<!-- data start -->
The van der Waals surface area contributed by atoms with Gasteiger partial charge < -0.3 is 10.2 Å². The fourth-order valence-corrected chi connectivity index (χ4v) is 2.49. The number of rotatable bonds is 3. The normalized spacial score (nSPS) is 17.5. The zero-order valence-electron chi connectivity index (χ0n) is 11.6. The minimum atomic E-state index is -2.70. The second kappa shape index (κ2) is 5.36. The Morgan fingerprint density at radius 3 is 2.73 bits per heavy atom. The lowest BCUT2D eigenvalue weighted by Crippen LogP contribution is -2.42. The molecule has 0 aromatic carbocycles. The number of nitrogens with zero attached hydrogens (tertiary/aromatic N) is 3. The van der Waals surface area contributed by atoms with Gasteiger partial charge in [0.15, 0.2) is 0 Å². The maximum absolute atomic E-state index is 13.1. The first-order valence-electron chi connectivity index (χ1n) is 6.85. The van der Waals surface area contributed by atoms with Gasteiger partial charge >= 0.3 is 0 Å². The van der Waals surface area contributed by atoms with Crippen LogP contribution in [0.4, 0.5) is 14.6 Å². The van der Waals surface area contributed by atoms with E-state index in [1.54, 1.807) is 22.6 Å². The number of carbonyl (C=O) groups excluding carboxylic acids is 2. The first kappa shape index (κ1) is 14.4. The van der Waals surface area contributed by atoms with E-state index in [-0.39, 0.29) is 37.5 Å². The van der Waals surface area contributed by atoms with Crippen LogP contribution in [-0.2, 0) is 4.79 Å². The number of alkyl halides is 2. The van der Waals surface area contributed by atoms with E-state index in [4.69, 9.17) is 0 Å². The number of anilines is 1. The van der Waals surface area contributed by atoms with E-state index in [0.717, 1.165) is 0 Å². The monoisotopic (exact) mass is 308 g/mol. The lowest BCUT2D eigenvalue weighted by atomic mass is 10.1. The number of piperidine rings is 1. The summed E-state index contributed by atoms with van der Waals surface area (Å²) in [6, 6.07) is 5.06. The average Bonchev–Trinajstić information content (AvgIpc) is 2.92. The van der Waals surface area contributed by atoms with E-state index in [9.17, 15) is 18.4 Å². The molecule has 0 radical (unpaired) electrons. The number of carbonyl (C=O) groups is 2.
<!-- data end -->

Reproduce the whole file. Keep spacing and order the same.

The van der Waals surface area contributed by atoms with Gasteiger partial charge < -0.3 is 10.2 Å². The fourth-order valence-corrected chi connectivity index (χ4v) is 2.49. The number of rotatable bonds is 3. The normalized spacial score (nSPS) is 17.5. The zero-order valence-electron chi connectivity index (χ0n) is 11.6. The minimum atomic E-state index is -2.70. The second kappa shape index (κ2) is 5.36. The Morgan fingerprint density at radius 3 is 2.73 bits per heavy atom. The lowest BCUT2D eigenvalue weighted by Crippen LogP contribution is -2.42. The molecule has 0 aromatic carbocycles. The number of nitrogens with zero attached hydrogens (tertiary/aromatic N) is 3. The van der Waals surface area contributed by atoms with Gasteiger partial charge in [0.15, 0.2) is 0 Å². The maximum absolute atomic E-state index is 13.1. The first-order valence-electron chi connectivity index (χ1n) is 6.85. The van der Waals surface area contributed by atoms with Gasteiger partial charge >= 0.3 is 0 Å². The van der Waals surface area contributed by atoms with Crippen LogP contribution in [0.4, 0.5) is 14.6 Å². The van der Waals surface area contributed by atoms with E-state index in [1.54, 1.807) is 22.6 Å². The number of carbonyl (C=O) groups excluding carboxylic acids is 2. The first kappa shape index (κ1) is 14.4. The van der Waals surface area contributed by atoms with E-state index in [-0.39, 0.29) is 37.5 Å². The van der Waals surface area contributed by atoms with Crippen LogP contribution in [-0.2, 0) is 4.79 Å². The number of alkyl halides is 2. The van der Waals surface area contributed by atoms with E-state index in [4.69, 9.17) is 0 Å². The number of anilines is 1. The van der Waals surface area contributed by atoms with E-state index in [0.717, 1.165) is 0 Å². The monoisotopic (exact) mass is 308 g/mol. The lowest BCUT2D eigenvalue weighted by atomic mass is 10.1. The number of piperidine rings is 1. The summed E-state index contributed by atoms with van der Waals surface area (Å²) in [6, 6.07) is 5.06. The average Bonchev–Trinajstić information content (AvgIpc) is 2.92. The van der Waals surface area contributed by atoms with E-state index in [9.17, 15) is 18.4 Å². The molecule has 0 radical (unpaired) electrons. The number of carbonyl (C=O) groups is 2.